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Synaps Dx Prepares Launch of Skin-Based Alzheimer's Disease Diagnostic Test


NEW YORK – After years of development based on research originally begun at the US National Institutes of Health, Synaps Dx is preparing to fully launch its skin-based Alzheimer's disease diagnostic test.

Drawing on preclinical work done at the NIH and licensed from the former Blanchette Rockefeller Neuroscience Institute, now part of West Virginia University, Synaps Dx is building on a beta launch in Texas and aiming to target the rest of the southern US in the near future. 

The firm's Discern test uses three biomarkers — two proteomic and one imaging biomarker — to diagnose Alzheimer's disease and differentiate it from other forms of dementia. The primary diagnosis is based on morphometric imaging, which measures how cells grow, Synaps President and CEO Frank Amato said. Fibroblasts are cultured from a patient's skin sample and imaged, and the total cell aggregates and area of cell aggregates are measured and read out at different time points to see how they change. Fewer large aggregates are formed in a patient with Alzheimer's than a patient without, and the cells begin to clump together and fall into themselves in Alzheimer's patients, Amato said. In a Scientific Reports paper published in November, the morphology assay showed 100 percent sensitivity and specificity when compared to autopsy diagnosis. 

The "anchor" of the test and the first confirmatory diagnosis after morphometric imaging, according to Amato, is the protein kinase C epsilon biomarker, which is a "hallmark driver of synaptic change." Synaptic loss tracks closely with the development of Alzheimer's disease, but the protein degrades quickly in a patient's blood. In comparison, it is much more stable in skin, Amato said, which led the developers to use skin punch biopsy samples. The fibroblasts cultured from the skin samples are exposed to a toxic oligomer, and the changes in PKC epsilon are measured via ELISA — when treated with the oligomer, PKC epsilon levels are upregulated in Alzheimer's patients and downregulated in patients with non-Alzheimer's dementia, Amato said. When validated against autopsy diagnosis, the test had 100 percent sensitivity and 96 percent specificity.

The other proteomic biomarker and second confirmatory assay, if the imaging and PKC epsilon tests disagree, is the measurement of phosphorylated ERK-1 and ERK-2. The properties of the proteins change between cells depending on whether a patient is healthy, has Alzheimer's, or has non-Alzheimer's dementia. In this test, the fibroblasts are exposed to an inflammatory agonist, which highlights changes in the amounts of phosphorylated ERK-1 and ERK-2. Those levels are measured using western blot testing and quantified with an index that differentiates between Alzheimer's and non-Alzheimer's dementia. Validation against autopsy diagnosis in a paper published in PNAS in 2006 found the test had 97 percent sensitivity and 94 percent specificity.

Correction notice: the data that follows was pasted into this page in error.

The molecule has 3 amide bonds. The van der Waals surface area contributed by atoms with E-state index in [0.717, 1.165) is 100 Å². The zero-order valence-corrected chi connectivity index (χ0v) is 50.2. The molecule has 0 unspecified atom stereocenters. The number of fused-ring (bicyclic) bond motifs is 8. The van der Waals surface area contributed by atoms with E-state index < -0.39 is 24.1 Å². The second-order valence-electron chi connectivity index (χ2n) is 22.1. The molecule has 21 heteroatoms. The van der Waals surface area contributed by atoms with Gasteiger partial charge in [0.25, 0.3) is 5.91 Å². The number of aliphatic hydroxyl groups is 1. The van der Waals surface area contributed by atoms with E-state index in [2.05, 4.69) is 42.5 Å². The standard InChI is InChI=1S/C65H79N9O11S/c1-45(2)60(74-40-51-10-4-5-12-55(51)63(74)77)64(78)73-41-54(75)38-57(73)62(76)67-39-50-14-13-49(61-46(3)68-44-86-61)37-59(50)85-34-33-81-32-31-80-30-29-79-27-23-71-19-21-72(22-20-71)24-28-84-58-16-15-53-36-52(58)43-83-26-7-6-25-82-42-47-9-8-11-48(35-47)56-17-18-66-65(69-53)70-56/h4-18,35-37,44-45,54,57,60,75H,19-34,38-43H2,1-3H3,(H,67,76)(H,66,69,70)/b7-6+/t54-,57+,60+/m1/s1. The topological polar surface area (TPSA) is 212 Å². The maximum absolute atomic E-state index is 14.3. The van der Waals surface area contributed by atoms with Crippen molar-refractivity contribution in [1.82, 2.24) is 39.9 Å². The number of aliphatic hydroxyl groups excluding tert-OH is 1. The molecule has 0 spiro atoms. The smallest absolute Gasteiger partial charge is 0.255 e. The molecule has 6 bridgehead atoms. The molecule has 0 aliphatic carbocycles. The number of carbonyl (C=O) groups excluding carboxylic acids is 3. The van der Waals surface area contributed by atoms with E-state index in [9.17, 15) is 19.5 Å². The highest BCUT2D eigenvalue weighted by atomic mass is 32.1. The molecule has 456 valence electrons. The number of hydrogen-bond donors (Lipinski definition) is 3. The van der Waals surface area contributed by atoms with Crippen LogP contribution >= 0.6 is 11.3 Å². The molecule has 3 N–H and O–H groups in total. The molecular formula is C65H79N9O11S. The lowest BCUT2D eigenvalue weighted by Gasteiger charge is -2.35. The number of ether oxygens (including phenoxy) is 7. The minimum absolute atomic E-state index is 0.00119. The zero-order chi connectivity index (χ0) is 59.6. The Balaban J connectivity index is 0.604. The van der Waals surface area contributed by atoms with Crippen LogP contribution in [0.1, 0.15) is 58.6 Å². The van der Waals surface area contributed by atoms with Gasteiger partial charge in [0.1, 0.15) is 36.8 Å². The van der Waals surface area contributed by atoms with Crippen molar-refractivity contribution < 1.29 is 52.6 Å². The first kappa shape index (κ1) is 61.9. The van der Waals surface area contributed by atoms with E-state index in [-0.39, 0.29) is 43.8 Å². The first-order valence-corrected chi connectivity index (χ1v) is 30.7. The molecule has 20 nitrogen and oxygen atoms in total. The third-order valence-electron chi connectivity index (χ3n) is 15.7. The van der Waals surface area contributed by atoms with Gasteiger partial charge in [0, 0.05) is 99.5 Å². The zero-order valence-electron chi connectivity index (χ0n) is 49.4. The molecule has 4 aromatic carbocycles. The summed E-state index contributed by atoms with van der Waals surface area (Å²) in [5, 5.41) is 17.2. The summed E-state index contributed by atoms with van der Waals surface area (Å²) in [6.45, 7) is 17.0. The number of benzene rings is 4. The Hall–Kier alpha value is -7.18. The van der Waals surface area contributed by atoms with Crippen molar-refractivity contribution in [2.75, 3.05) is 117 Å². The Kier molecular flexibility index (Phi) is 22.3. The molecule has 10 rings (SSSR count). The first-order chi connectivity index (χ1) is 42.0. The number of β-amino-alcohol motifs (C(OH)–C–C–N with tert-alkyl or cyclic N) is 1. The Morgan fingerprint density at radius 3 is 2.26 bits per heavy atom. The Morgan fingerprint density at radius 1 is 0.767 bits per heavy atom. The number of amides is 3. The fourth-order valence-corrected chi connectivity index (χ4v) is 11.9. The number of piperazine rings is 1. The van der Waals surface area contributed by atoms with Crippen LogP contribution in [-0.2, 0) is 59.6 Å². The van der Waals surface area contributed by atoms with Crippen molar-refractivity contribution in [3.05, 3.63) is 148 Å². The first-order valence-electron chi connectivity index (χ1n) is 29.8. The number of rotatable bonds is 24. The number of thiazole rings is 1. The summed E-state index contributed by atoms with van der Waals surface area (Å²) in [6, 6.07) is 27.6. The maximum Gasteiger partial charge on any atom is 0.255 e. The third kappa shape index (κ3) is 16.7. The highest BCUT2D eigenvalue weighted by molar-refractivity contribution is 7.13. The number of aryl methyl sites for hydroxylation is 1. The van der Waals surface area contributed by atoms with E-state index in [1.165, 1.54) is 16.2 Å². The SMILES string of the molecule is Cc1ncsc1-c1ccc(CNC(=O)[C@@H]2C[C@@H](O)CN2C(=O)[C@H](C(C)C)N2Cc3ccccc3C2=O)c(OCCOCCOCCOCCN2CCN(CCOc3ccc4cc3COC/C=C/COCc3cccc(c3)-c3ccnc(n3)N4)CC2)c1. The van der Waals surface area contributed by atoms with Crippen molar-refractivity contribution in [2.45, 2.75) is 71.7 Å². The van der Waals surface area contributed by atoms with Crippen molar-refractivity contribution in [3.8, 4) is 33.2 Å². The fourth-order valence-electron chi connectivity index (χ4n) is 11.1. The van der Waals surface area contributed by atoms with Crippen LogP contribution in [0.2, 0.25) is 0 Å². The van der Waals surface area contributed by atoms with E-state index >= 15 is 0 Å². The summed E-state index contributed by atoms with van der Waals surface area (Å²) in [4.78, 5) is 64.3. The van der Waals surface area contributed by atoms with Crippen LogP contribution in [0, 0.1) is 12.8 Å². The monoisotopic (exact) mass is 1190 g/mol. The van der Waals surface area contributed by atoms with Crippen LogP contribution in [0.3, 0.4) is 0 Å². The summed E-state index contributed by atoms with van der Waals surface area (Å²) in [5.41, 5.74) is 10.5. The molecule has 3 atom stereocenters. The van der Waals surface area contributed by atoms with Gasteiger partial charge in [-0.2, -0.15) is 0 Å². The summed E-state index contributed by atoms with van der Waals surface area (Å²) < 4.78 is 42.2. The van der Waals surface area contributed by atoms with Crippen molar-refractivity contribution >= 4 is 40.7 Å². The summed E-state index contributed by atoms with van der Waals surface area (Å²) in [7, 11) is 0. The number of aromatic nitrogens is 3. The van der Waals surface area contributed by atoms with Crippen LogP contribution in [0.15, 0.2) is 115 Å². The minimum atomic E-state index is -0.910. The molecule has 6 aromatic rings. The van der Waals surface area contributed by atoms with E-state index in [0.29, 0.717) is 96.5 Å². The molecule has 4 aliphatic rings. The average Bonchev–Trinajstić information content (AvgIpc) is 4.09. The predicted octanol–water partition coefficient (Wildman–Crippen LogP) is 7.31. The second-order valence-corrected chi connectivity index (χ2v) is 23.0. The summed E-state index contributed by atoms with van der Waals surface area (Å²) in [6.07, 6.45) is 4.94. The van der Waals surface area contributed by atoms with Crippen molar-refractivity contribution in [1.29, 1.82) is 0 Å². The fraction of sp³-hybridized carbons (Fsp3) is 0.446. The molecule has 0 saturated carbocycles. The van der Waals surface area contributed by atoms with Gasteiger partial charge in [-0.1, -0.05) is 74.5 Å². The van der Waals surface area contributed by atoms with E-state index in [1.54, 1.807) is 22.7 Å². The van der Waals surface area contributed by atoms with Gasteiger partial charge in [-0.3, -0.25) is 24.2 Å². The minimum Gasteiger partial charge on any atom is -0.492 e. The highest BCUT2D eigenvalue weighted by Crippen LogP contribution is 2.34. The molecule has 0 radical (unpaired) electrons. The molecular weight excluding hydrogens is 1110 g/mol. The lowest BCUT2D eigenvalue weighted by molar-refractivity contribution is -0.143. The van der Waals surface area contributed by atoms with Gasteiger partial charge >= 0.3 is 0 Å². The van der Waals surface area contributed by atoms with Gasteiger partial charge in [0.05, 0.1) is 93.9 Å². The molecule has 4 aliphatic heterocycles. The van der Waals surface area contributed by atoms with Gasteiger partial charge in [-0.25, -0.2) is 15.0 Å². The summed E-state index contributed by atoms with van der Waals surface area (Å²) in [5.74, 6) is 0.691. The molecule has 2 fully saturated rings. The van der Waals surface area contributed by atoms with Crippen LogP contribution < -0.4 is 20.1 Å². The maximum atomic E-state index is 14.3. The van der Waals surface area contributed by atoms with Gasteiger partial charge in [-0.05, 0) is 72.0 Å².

The combination of the assays' results is used to determine whether a patient has Alzheimer's disease or non-Alzheimer's dementia, as well as a breakdown of the results from each assay. The entire process takes about eight to 10 weeks, Amato said, owing to the fact that culturing the cells takes six weeks. He noted that traditional work-ups for Alzheimer's disease, which often include PET imaging and cerebrospinal fluid-based testing, can take up to about 12 weeks total, but said that Synaps Dx is "always looking at ways to automate and speed up" its testing process. 

The test is also able to differentiate between mixed dementia patients, or patients with more than one cause of dementia, Amato said. In the same Scientific Reports paper from November, researchers found the imaging assay was able to correctly diagnose Alzheimer's even when patients had other comorbidities. 

The company began seriously working toward commercialization after raising $10 million in its Series A financing round in 2021 and is currently planning a Series B round targeting healthcare venture capital groups, Amato said. It has also received its own reimbursement codes from the Centers for Medicare and Medicaid Services: one for the cell culturing, imaging, and PKC epsilon tests, which is priced at $2,215, and one for the ERK assay if the first two tests don't agree, priced at $511. The test only has Medicare coverage right now, and the company has not sought private payor coverage, but Amato noted that the majority of the Alzheimer's population is covered by Medicare anyway.